BEAR MOUNTAIN, N.Y. – Electric vehicles, like the Hyundai Ioniq 6, Volvo S60 Recharge PHEV and Mazda CX-90 PHEV, are amongst the myriad of new models emerging on a regular basis reaffirming the move towards full electrification of automotive propulsion.
It was ironic to spend some time driving these examples of tomorrow’s vehicles within the shadow of the now shuttered Indian Point nuclear plant, once considered the future of providing the New York Metropolitan area’s energy needs.
But unlike the former Con Edison power plant, these cars and SUVs, part of the array of new automotive hardware brought to the bucolic Bear Mountain State Park for sampling by members of the International Motor Press Association (#IMPA) at its annual #Spring Brake2023 ride-&-drive, appear as a definite solution to transportation challenges for a world with diminishing energy resources.
Electrification – either in hybrid (HEV), plug-in hybrid (PHEV) or pure battery (BEV or EV) power — dominated the roster of vehicles available for the media to drive including the Ford Mustang Mach-E GT; Lucid Air; Nissan Ariya; Hyundai Ioniq 5; Genesis Electrified G70; Jeep Grand Cherokee Summit Reserve 4XE; Honda CR-V Hybrid AWD Sport Touring; Lexus ES 300h F Sport, and Volvo XC40 Recharge.
I made it a point to get into several but concentrated on ones with electrical powertrains; here is an encapsulated look at three. They all had some form of regenerative braking and a form of one-pedal driving, though my quick sampling did not allow for a long look at these features.:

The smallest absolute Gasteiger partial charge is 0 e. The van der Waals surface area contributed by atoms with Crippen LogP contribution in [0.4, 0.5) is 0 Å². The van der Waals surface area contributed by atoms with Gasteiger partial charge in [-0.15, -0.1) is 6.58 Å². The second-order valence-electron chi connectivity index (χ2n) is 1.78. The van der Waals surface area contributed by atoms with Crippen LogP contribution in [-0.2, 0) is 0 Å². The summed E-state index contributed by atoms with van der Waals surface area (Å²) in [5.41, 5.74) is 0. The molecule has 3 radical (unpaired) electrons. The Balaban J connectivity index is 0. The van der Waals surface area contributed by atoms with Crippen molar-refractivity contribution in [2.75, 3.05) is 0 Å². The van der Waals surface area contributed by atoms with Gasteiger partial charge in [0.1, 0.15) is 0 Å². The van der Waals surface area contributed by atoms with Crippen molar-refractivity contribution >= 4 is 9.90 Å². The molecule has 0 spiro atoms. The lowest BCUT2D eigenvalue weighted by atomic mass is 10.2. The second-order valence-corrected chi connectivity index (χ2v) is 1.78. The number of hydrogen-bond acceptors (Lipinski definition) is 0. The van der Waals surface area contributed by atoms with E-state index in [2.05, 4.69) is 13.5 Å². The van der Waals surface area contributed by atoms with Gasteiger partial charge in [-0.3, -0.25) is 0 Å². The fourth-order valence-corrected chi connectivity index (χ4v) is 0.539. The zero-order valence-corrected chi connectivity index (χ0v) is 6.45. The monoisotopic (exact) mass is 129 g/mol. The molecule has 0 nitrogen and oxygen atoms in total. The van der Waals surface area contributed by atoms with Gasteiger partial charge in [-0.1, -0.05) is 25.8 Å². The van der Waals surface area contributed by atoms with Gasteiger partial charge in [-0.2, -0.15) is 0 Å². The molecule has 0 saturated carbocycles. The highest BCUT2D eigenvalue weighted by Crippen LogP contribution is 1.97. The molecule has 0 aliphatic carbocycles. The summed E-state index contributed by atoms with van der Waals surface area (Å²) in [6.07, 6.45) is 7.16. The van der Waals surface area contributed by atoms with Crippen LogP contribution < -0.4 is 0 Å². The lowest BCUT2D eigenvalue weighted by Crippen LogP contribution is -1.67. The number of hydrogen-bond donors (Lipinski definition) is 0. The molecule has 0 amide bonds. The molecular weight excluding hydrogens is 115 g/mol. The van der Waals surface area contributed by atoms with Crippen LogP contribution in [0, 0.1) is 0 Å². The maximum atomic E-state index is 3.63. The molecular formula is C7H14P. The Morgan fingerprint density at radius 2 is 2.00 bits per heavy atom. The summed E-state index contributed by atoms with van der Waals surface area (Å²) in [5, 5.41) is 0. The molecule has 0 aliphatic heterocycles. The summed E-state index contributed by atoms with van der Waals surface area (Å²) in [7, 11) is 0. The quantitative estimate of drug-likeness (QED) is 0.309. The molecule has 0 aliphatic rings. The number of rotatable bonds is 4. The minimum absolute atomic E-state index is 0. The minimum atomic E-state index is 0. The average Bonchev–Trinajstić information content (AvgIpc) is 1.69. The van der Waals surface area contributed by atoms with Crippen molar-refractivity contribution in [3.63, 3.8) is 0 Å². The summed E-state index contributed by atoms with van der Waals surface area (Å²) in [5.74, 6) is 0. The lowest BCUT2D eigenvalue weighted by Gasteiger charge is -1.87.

Hyundai Ioniq 6 SEL
They might have been spawned from the same E-GMP – Electric Global Modular Platform, but there is no mistaking which one is which when looking at the two four-door Hyundai BEVs – the Ioniq 5 or Ioniq 6.
Where the Ioniq 5 is all angles in a very modern, futuristic theme, the Ioniq 6 (photo above) is more of a throw-back, four-door, swoopy coupe-like sedan which might have been a 1930’s-era designer’s idea of what the future of motoring might look like.
Inside the distinctive shape is a very spacious interior, especially in terms of rear-seat legroom (39.2 inches). A cavernous center console is supplemented with a deep shelf beneath it (as an electric vehicle with the transmission selector on a steering-column stalk there are virtually no cables taking up room in it). The designers worked hard to create the impression of space within the Ioniq 6’s swoopy shape – and they succeeded!
The dash features the latest version of Hyundai’s three-feet of LCD screens (one as the “instrument” cluster in front of the driver; the other the 12.3-inch infotainment touch screen with navigation).
Like most BEVs, the Ioniq 6 is quick, FAST, smooth and virtually silent as it carved up the undulating, curving road along New York’s Hudson River in northern Rockland County. EV dynamics transform sedans into sporting vehicles almost by default, at least the way Hyundai approaches the genre. And the Ioniq 6 SEL is a rear-wheel drive sedan, thus allowing for a bit of tail-centric driving on tight, curving roads; again, a legacy signature element of traditional sport sedans.
The sure handling did not come at the expense of ride comfort. The chassis contributed to a controlled activity, even when the pavement showed signs of winter wear.